Flags and pennants look and behave similarly. Each has a large flag pole leading to consolidation. It’s the shape of the consolidation that separates flags from pennants.
Flags have a parallel, slanted channel, while pennants have a symmetrical triangle-like appearance at the top of the pole.
Targets are taken by measuring the distance of the flagpole and applying it to the point of breakout.
Bull flags are often continuation patterns. After the W-bottom reversal in the below image, a bull flag formed. The target of the formation is taken by measuring the flag pole and applying it to the breakout.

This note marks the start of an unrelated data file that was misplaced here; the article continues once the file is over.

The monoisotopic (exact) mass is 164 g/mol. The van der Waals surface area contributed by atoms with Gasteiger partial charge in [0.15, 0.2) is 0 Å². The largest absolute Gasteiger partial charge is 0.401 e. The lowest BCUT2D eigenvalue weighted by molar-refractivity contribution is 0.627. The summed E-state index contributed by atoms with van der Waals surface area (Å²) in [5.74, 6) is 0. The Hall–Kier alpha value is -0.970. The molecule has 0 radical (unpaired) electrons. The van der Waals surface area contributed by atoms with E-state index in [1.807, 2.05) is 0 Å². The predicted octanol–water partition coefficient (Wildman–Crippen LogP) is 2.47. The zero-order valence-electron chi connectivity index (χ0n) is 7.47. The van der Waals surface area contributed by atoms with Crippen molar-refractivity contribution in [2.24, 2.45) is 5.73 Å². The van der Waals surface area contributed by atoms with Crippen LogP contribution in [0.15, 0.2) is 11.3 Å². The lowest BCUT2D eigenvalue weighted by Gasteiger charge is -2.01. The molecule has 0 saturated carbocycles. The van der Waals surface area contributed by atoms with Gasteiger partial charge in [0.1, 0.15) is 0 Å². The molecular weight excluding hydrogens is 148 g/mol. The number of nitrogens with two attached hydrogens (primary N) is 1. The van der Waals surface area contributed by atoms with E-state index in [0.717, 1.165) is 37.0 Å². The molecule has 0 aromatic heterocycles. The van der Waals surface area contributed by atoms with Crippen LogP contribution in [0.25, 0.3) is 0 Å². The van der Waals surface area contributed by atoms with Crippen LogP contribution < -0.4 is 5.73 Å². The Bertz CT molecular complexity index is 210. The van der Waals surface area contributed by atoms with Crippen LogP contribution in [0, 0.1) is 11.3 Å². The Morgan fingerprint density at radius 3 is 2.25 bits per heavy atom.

Notice how the bull flag is sloping downward. Bull flags give the impression that bears are in control with downward trending support and resistance. But when bulls finally overwhelm sellers a breakout to the upside causes stop losses to get hit, causing a strong move and flag pole in its wake.
The bearish counterpart to the bull flag, the upward sloping pattern gives bulls the impression they are in charge. When they least expected, bears pushed price below support and caused a strong breakdown, resulting in the flagpole.
The bear flag is then formed as price action consolidations for another move.
Pennants are similar to flags due to the same flagpole-like structure leading to consolidation. However, within pennants, price action converges to an apex like a triangle, rather than a channel like a flag.